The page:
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Aims of TRES II

The impact of religious and intercultural diversity and of plurality increased substantially during the recent decade at least in the perception. Religious identity is for individuals but also for the society of great importance. Religious plurality is often perceived as problematic, and the different forms of migration enforce this. This social situation of multiculturalism and the intertwined migration, challenges the European society anew.

Regarding this multicultural situation, European institutions, e.g. the counsel of Europe but also the European Commission, stress that Europe should take on this multicultural phenomenon in their education policy. (White Paper on Intercultural Dialogue, Council of Europe, 2008; Toledo Guiding Principles on Teaching about Religions and Beliefs in Public Schools, OSCE, 2007)
Dialogue between people of different faiths (including humanist’s worldviews) within the scope of interreligious learning and teaching, has therefore become a central educational task.
This call for intercultural and interreligious learning led in the last decade to a several interreligious teaching projects and to the founding of organizations that focus on intercultural learning. Not in the least in 2008, the European Year of Intercultural Dialogue, a massive amount of projects were carried out.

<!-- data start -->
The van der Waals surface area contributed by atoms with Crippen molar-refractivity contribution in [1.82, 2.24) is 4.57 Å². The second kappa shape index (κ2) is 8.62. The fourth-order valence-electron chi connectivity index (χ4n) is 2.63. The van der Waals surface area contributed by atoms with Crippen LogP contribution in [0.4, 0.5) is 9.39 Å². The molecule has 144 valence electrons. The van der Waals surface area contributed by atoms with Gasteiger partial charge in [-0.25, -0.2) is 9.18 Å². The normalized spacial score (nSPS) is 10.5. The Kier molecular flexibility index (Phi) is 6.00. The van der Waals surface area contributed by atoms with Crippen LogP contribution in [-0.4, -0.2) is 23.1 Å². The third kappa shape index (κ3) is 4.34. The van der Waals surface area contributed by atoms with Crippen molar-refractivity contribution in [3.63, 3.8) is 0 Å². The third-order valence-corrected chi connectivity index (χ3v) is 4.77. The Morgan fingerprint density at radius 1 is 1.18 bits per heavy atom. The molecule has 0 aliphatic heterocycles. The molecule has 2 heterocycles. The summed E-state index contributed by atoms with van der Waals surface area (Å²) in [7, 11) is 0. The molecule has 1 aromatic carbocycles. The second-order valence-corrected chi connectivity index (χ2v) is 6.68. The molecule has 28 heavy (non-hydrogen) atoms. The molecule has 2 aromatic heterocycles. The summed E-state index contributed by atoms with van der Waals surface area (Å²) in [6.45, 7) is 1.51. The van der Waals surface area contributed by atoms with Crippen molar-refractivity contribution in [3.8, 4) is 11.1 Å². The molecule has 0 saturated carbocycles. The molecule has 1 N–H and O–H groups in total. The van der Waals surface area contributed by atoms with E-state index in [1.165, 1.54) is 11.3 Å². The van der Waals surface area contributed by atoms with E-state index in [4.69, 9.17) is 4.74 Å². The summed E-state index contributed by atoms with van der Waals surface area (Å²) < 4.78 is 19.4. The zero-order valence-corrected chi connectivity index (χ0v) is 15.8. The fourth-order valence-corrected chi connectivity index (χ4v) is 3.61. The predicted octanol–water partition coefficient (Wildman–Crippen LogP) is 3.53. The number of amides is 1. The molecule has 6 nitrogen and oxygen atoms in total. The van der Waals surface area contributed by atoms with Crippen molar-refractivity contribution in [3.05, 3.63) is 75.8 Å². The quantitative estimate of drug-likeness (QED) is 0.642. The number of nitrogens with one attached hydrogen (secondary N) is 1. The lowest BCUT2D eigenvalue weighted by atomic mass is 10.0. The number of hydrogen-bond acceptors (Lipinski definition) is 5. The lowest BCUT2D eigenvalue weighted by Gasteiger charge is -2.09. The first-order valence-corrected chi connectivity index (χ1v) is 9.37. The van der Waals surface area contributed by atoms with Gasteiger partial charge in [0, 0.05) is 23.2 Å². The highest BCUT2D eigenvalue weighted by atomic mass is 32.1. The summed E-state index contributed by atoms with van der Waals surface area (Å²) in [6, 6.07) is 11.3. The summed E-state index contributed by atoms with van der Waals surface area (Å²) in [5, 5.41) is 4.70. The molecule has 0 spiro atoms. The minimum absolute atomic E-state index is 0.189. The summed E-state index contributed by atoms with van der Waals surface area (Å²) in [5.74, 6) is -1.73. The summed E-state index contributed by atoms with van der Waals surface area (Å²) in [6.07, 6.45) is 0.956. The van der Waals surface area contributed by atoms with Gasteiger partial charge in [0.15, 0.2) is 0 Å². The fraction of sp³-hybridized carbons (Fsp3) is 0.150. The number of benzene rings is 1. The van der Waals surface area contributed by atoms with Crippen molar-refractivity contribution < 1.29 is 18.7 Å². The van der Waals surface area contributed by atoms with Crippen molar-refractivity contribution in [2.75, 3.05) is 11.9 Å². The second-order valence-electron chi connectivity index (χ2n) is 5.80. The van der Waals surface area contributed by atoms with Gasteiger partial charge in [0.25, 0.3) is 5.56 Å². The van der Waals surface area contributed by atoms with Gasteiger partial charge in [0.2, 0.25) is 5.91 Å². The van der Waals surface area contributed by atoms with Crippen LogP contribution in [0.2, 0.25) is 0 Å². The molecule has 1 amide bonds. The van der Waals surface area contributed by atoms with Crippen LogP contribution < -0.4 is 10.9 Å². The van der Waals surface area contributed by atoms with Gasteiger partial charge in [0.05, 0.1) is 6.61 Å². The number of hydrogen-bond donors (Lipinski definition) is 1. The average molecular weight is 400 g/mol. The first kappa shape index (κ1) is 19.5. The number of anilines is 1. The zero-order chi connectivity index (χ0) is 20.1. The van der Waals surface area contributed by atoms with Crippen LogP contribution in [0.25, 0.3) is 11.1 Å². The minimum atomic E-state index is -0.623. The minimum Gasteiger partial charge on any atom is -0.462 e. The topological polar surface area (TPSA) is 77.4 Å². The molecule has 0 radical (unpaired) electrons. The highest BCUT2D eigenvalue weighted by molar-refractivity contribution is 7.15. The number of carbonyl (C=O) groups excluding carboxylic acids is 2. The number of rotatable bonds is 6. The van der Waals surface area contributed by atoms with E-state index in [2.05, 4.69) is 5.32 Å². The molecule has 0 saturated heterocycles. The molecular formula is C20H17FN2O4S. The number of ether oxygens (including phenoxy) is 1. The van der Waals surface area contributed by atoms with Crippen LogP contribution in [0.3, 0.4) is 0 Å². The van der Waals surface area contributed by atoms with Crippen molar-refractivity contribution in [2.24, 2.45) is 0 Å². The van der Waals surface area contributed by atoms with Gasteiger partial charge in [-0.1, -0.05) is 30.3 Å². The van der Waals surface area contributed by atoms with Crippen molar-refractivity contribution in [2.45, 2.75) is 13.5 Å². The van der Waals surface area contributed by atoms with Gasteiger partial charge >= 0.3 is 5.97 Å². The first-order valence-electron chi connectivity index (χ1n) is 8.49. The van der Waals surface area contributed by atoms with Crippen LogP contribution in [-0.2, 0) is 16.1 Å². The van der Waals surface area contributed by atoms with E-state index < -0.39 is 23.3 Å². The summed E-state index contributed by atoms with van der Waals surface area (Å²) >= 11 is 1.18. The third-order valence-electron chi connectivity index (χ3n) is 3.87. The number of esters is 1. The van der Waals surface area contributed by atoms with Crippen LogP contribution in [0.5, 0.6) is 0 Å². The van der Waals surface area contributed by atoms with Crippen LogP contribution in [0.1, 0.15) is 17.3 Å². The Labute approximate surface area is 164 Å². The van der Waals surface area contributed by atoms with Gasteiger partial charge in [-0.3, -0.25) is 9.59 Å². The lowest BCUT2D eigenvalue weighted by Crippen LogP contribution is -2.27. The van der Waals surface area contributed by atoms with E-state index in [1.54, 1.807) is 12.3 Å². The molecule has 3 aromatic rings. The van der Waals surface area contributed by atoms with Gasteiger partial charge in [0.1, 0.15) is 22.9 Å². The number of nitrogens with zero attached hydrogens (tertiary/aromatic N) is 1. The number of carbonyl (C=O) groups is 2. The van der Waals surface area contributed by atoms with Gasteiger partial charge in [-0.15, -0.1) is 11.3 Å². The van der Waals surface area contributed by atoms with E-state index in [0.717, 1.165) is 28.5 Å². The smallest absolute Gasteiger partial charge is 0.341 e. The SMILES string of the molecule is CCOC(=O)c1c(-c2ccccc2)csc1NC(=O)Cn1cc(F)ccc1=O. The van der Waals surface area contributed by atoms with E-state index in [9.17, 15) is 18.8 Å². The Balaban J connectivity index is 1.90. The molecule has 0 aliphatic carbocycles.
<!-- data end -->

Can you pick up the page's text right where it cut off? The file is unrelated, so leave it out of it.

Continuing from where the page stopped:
TRES researches the regional differences in Europe of interreligious learning: How does the interreligious map of Europe look like? What influence has regional and historical context on it? What models of Interreligious Learning do we have? What are the quality criteria are applied? How can we appreciate this religious diversity and its richness.
We look for “Models of best practice of Interreligious Learning in Europe“.

Interreligious Learning in schools and education needs teachers who posses an interreligious competence. TRES examines, whether and to what extend educational organizations concern about that. What models of Interreligious Competence do we find in Curricula and are they implemented? What is the „Interreligious Competence for teachers in Europe"? and how should it be? Which concrete models and recommendations can we formulate?




Teaching Religion in a multicultural European Society
Faculty of Protestant Theology
University of Vienna

Schenkenstrasse 8-10, 5.Stock
1010 Vienna

T: +43-1-4277-32901
University of Vienna | Universitätsring 1 | 1010 Vienna | T +43-1-4277-0